Definition for expertise (2 of 3)
verb (used with or without object), ex·pert·ised, ex·pert·ising. Chiefly British.
Definition for expertise (3 of 3)
verb (used with or without object), ex·pert·ized, ex·pert·iz·ing.
Examples from the Web for expertise
The U.S. responded to security threats with cool heads and plenty of expertise in WWII and the Cold War.Why Did We Panic After 9/11 and Ignore All We Knew About Responding to Security Threats?|Deborah Pearlstein|December 18, 2014|DAILY BEAST
I had visited distilleries all over the world and reached a level of expertise about the subject.A Whisky Connoisseur Remembers That First Sip of The Macallan||December 10, 2014|DAILY BEAST
Police need to direct resources and expertise shrewdly to address these reports.A Female Writer’s New Milestone: Her First Death Threat|Annie Gaus|December 1, 2014|DAILY BEAST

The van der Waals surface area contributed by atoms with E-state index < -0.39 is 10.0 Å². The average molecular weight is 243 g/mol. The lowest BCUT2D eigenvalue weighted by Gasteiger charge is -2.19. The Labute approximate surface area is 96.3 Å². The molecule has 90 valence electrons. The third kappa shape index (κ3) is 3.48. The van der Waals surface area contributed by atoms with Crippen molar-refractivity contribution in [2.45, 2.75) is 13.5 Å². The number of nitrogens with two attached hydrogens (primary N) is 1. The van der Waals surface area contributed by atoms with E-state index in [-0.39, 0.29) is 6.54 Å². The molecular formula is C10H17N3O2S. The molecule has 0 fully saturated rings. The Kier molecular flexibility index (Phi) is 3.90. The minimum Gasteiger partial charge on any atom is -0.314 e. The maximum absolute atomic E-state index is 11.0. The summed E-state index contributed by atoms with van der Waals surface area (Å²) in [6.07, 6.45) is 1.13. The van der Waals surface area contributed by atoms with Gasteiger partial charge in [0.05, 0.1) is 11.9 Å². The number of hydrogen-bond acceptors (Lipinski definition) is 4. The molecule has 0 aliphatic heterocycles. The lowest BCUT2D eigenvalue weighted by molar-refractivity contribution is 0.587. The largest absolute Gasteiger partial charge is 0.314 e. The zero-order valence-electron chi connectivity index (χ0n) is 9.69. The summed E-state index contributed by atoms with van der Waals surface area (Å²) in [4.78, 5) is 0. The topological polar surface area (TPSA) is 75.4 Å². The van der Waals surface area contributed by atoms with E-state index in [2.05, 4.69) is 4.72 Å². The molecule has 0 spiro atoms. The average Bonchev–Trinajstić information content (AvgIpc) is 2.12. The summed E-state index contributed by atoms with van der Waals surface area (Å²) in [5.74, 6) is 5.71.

For Vankor, Russia has all the expertise it requires, as the field is already in production.
Bill Clinton courted Mixner and his expertise at the outset of his run for president.Gay Activist David Mixner: I Mercy Killed 8 People|Tim Teeman|October 29, 2014|DAILY BEAST
The passage is evidence for Ovid's expertise and interest in law.
This was a well-calculated and popular step, which however did not make much difference from the point of view of expertise.
The large size and diversified operations of the agroindustrial complexes place a heavy demand upon the expertise of management.Area Handbook for Bulgaria|Eugene K. Keefe, Violeta D. Baluyut, William Giloane, Anne K. Long, James M. Moore, and Neda A. Walpole
His existence was becoming more and more barren of expertise.
Help schools fight drugs by providing them with the expertise and financial resources of community groups and agencies.What Works: Schools Without Drugs|United States Department of Education